The course fee covers coffee and lunch breaks. Travel and hotel costs are not included.

    Please note that the payment must be settled two weeks before the start of the course.


    • In case a course is cancelled, registered participants will receive the full refund.
    • In case a course is moved to another date, registered participants have the following three options: request a voucher to attend another FBF course, transfer their registration to a colleague or request a refund.
    • Registered participants who have not yet paid the registration fee can cancel their participation until four weeks before the start of the course.

    For more details, please contact fbf@eui.eu
  • Practical information

    A certificate of attendance will be provided to all participants after the course.


    Please notice that the course dinner, and most of the social activities, will take place downtown.

    Recommended hotels in downtown Florence:

    Recommended hotels nearby the EUI:

    Suggested restaurants in Florence city centre


    On arrival, participants will be provided with temporary wi-fi access for the whole duration of the course.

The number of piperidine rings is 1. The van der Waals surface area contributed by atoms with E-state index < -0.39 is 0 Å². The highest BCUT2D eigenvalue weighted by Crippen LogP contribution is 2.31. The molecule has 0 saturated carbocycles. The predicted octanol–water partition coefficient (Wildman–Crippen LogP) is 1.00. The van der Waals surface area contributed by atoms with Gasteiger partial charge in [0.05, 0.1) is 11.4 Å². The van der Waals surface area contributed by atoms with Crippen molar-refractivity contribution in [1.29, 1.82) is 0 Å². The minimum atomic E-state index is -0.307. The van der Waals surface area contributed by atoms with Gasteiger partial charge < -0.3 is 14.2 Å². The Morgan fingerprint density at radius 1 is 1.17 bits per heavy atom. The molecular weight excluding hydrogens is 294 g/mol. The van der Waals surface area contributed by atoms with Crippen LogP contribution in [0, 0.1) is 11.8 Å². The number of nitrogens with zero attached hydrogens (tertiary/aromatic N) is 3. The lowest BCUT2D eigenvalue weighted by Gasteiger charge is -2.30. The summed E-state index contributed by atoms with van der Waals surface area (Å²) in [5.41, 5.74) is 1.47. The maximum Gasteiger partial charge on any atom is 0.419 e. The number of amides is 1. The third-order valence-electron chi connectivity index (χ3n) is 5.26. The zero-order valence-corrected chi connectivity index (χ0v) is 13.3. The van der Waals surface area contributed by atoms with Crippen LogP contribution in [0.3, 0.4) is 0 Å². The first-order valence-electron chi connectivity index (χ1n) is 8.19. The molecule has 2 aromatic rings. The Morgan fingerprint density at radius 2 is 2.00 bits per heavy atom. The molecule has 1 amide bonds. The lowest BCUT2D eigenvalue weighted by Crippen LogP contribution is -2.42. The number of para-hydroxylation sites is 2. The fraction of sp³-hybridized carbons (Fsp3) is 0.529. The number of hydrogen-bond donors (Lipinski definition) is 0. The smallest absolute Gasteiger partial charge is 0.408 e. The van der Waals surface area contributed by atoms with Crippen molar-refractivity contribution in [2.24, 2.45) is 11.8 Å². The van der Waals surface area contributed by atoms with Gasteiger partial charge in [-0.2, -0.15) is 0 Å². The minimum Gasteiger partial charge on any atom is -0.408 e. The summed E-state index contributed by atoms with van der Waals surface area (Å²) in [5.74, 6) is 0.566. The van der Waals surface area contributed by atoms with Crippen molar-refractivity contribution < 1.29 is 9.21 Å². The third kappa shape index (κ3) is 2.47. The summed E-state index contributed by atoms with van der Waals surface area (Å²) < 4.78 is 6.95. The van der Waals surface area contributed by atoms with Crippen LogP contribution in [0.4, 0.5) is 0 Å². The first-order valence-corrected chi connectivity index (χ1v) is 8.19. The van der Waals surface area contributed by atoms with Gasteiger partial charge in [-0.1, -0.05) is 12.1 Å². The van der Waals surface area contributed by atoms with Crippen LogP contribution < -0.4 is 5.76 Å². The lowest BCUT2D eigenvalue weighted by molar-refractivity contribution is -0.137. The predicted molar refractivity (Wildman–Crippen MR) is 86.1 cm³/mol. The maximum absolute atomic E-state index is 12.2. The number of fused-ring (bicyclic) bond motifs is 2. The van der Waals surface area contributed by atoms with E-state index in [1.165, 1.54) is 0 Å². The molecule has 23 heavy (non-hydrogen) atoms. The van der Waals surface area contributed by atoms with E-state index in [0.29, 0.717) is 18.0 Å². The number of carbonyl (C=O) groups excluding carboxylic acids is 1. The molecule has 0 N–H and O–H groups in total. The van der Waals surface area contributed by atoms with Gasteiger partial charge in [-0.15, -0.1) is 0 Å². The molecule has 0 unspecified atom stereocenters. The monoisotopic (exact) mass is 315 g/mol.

Privacy Notice

    The personal information you have provided will be processed in compliance with the EUI Privacy Statement for conferences. For general queries: fbf@eui.eu


    General information on local transport

    From Florence airport:

    Florence airport is located 8 km from the city centre, approximately 30 minutes by taxi or bus. Taxis can be found outside the arrivals terminal; no reservation is needed. A taxi ride from the airport costs about €20 and takes approximately 25/30 minutes.

    A tramway (line T2) connects the airport to the city centre. Trains leave from the airport terminal and take 20 minutes to the main railway station. One-way tickets can be bought from vending machines for €1.50.

    The airport is also connected to the main railway station in Florence by a shuttle bus (‘Vola in bus’) that leaves every 30 minutes (on the hour and on the half-hour) and takes 25 minutes. Tickets are available on board for €6.00.

    From the central railway station:

    Take bus n. 7 at the bus stop Stazione Nazionale in the direction “Fiesole Piazza Mino”, get off at the stop ‘San Domenico 01’. For bus routes and timetables consult the official timetable.

    Bus tickets are sold outside the railway station, at ATAF ticket kiosks and vending machines, tobacconists (tabacchi), newspaper kiosks (edicole), and most cafès (bar). Bus tickets can be purchased also on board with a contactless credit card (Mastercard, Maestro, Visa and V PAY).

    Private car

    From the A1 Milano-Napoli (Autostrada del Sole), take the Firenze Sud exit and follow directions to the city centre/Stadio. Follow the directions to the stadium (Stadio), then for Fiesole. San Domenico is on the main road to Fiesole.

    The EUI has several free parking areas available all over the Campus.